Chia Pudding: Two Ways, Many Variations

Chia Pudding: Two Ways, Many Variations

Breakfast. As stated in my Cooking Cure Breakfast post, Breakfast is possibly my favorite food, but I really don’t eat it enough, especially not during the work week.

Guys, low carb breakfast is hard! I could get up and cook myself eggs, but it takes time that I don’t afford myself in the morning. I have sometimes successfully left the house with fruit and nut butter, or even eaten it before I leave, but not often enough. Try as I might, I have wracked my brain for low carb work week breakfast alternatives, but I am clearly way too trained that bagel = breakfast despite not having eaten an actual bagel in about 2 years (Reality check: wow, really? Yep.).

I was at a loss for how to continue the cure, until Mr.S and I went to Costco. As usual, I had to go through almost every aisle just in case there was something new and because what else do you do when you go to Costco and have nothing to do except walk around and browse? Maybe it’s because I had the cure on my mind, or maybe I read something at some point that influenced my attitude, but despite the fact that I have passed them by with casual dismissal for months, this time I stopped in front of the chia seeds and actually looked at them. I picked up the package, looked at the fat and protein content, looked at the carbs vs. fiber content, and did the math. Virtually zero net carbs, good protein, high fat. Previously keto-me would have been jumping up and down with revelation. Now-me calmly placed them in the cart with a questioning eyebrow at Mr.S and went on through the aisles wondering what exactly I would do with them.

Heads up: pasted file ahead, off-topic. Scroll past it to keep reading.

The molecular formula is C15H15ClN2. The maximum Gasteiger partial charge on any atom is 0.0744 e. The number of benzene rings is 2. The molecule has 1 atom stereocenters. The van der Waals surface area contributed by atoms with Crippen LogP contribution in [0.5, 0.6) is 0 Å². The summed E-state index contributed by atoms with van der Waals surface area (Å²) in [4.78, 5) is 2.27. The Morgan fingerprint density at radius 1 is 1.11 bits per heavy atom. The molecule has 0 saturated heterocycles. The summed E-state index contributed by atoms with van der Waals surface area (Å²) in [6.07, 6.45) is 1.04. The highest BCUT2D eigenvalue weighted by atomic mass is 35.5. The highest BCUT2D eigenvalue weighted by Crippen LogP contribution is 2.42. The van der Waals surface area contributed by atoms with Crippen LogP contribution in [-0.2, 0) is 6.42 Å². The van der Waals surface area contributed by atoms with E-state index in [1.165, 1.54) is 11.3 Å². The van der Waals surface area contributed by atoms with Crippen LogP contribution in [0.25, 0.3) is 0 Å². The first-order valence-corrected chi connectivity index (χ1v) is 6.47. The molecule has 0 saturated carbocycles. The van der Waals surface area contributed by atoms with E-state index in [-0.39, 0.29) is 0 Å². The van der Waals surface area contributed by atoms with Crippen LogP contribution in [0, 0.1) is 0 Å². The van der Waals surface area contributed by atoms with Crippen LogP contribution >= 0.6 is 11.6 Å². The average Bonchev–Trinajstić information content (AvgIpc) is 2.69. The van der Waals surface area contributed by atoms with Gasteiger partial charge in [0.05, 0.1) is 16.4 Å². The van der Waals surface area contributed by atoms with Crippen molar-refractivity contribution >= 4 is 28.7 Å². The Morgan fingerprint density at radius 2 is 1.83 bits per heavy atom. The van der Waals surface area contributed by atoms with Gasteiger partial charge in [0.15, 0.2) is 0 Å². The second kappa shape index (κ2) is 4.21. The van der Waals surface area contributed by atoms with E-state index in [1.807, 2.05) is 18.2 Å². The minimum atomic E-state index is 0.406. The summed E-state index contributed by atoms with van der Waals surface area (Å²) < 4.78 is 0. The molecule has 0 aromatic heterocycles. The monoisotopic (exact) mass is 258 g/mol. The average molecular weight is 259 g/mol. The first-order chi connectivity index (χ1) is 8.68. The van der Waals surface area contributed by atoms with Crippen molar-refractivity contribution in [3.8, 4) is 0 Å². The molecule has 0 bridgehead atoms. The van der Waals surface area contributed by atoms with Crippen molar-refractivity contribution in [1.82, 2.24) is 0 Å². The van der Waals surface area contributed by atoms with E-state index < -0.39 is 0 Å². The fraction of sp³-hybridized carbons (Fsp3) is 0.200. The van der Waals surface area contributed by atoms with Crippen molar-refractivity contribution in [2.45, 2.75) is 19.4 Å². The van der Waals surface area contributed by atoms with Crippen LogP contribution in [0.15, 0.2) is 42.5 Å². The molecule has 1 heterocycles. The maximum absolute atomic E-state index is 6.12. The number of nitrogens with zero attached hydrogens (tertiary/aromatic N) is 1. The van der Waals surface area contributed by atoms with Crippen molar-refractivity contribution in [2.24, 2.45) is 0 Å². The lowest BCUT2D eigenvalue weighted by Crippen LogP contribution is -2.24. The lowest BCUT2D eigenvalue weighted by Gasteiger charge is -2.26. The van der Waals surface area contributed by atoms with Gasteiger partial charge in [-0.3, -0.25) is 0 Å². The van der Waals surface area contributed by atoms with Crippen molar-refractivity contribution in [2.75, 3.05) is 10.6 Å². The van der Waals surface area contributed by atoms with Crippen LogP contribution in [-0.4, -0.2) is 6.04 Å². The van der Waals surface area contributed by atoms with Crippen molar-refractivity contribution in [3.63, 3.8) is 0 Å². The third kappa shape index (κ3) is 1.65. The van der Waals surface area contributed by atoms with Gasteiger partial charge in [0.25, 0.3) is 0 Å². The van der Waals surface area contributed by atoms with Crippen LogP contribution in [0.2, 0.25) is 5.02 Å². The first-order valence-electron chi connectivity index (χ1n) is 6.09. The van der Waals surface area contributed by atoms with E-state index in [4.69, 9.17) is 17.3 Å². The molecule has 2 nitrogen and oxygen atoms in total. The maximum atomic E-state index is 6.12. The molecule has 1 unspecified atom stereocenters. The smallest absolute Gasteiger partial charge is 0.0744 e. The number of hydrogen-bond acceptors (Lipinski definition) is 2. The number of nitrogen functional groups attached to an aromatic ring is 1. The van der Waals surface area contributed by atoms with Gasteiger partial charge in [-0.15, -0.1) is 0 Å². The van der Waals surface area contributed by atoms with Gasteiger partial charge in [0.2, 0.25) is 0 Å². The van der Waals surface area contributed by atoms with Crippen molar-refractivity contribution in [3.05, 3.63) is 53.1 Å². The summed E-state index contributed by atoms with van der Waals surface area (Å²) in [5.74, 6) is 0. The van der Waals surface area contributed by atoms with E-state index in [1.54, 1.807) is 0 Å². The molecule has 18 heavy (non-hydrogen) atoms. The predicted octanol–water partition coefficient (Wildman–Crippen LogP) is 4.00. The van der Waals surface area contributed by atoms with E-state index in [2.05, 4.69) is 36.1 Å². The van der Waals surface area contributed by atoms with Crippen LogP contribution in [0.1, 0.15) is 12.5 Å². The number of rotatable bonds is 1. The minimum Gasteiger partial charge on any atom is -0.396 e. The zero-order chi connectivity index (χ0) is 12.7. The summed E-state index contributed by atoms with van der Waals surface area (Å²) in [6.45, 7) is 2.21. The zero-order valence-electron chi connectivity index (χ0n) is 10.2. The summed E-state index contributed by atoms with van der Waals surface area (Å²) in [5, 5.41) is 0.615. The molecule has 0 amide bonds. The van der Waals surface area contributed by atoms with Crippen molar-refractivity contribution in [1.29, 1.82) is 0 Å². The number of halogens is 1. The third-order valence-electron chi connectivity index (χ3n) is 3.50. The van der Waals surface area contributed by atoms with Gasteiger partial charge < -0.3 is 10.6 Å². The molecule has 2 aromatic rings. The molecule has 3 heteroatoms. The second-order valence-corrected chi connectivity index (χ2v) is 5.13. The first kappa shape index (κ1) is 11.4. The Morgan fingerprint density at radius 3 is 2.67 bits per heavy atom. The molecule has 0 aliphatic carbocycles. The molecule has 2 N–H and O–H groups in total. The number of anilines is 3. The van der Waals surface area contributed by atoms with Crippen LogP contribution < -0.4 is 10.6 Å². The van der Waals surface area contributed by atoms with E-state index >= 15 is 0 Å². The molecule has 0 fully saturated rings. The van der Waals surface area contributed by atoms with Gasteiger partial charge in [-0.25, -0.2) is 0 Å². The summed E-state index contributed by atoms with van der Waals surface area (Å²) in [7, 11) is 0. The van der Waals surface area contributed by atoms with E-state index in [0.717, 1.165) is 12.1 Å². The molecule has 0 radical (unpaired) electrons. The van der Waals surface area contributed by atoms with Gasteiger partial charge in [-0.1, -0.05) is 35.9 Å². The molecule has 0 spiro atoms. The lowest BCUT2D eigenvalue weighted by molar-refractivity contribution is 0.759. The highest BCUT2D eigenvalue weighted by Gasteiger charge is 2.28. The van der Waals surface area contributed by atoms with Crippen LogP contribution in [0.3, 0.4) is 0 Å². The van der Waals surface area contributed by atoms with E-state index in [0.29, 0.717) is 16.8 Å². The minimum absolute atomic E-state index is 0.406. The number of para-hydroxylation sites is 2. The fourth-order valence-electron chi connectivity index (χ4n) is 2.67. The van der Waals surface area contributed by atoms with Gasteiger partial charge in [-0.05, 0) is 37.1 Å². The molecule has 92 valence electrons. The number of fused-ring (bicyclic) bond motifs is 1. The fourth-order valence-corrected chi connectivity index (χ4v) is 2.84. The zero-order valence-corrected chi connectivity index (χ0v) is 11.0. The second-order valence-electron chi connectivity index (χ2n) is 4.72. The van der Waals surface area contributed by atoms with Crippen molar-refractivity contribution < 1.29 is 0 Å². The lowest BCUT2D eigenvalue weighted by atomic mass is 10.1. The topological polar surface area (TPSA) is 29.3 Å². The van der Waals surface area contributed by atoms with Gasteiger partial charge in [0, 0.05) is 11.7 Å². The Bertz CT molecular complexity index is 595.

Turns out I would make breakfast with them.

The first morning I took my little half-pint mason jar, filled it with seeds and topped it with almond milk and skipped off to work. This was a mistake. Although I knew that chia thickened in any kind of liquid, I didn’t quite realize how long it took to thicken the way that I wanted it to. Chia the morning of? Awesome for smoothies I bet, but not so much as if chia is the star of the show. So I kept the jar at my desk til around lunch time, shaking the jar every 30 minutes or so to check the consistency. It was ready around lunchtime. It was also delicious.